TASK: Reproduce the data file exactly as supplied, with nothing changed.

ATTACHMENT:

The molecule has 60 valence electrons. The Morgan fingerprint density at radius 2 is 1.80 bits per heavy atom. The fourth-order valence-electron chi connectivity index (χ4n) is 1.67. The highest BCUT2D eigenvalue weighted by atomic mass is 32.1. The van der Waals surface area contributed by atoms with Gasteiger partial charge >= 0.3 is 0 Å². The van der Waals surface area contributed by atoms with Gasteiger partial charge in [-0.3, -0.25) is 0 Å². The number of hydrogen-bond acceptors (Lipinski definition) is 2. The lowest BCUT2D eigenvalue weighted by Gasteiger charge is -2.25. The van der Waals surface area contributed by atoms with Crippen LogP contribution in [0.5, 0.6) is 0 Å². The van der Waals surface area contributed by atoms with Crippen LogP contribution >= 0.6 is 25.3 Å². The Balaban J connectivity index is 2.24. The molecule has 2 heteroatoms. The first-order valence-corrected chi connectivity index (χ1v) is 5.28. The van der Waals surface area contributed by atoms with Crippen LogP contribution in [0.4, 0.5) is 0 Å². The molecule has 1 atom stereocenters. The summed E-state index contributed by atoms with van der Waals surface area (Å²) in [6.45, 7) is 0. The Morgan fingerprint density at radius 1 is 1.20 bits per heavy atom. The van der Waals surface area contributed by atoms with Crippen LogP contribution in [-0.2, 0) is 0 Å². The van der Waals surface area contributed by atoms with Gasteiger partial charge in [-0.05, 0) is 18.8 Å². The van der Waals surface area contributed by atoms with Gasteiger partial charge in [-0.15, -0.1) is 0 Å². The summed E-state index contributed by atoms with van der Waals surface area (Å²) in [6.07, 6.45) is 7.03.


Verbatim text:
The molecule has 60 valence electrons. The Morgan fingerprint density at radius 2 is 1.80 bits per heavy atom. The fourth-order valence-electron chi connectivity index (χ4n) is 1.67. The highest BCUT2D eigenvalue weighted by atomic mass is 32.1. The van der Waals surface area contributed by atoms with Gasteiger partial charge >= 0.3 is 0 Å². The van der Waals surface area contributed by atoms with Gasteiger partial charge in [-0.3, -0.25) is 0 Å². The number of hydrogen-bond acceptors (Lipinski definition) is 2. The lowest BCUT2D eigenvalue weighted by Gasteiger charge is -2.25. The van der Waals surface area contributed by atoms with Crippen LogP contribution in [0.5, 0.6) is 0 Å². The van der Waals surface area contributed by atoms with Crippen LogP contribution >= 0.6 is 25.3 Å². The Balaban J connectivity index is 2.24. The molecule has 2 heteroatoms. The first-order valence-corrected chi connectivity index (χ1v) is 5.28. The van der Waals surface area contributed by atoms with Crippen LogP contribution in [0.4, 0.5) is 0 Å². The molecule has 1 atom stereocenters. The summed E-state index contributed by atoms with van der Waals surface area (Å²) in [6.45, 7) is 0. The Morgan fingerprint density at radius 1 is 1.20 bits per heavy atom. The van der Waals surface area contributed by atoms with Crippen LogP contribution in [-0.2, 0) is 0 Å². The van der Waals surface area contributed by atoms with Gasteiger partial charge in [-0.05, 0) is 18.8 Å². The van der Waals surface area contributed by atoms with Gasteiger partial charge in [-0.15, -0.1) is 0 Å². The summed E-state index contributed by atoms with van der Waals surface area (Å²) in [6.07, 6.45) is 7.03.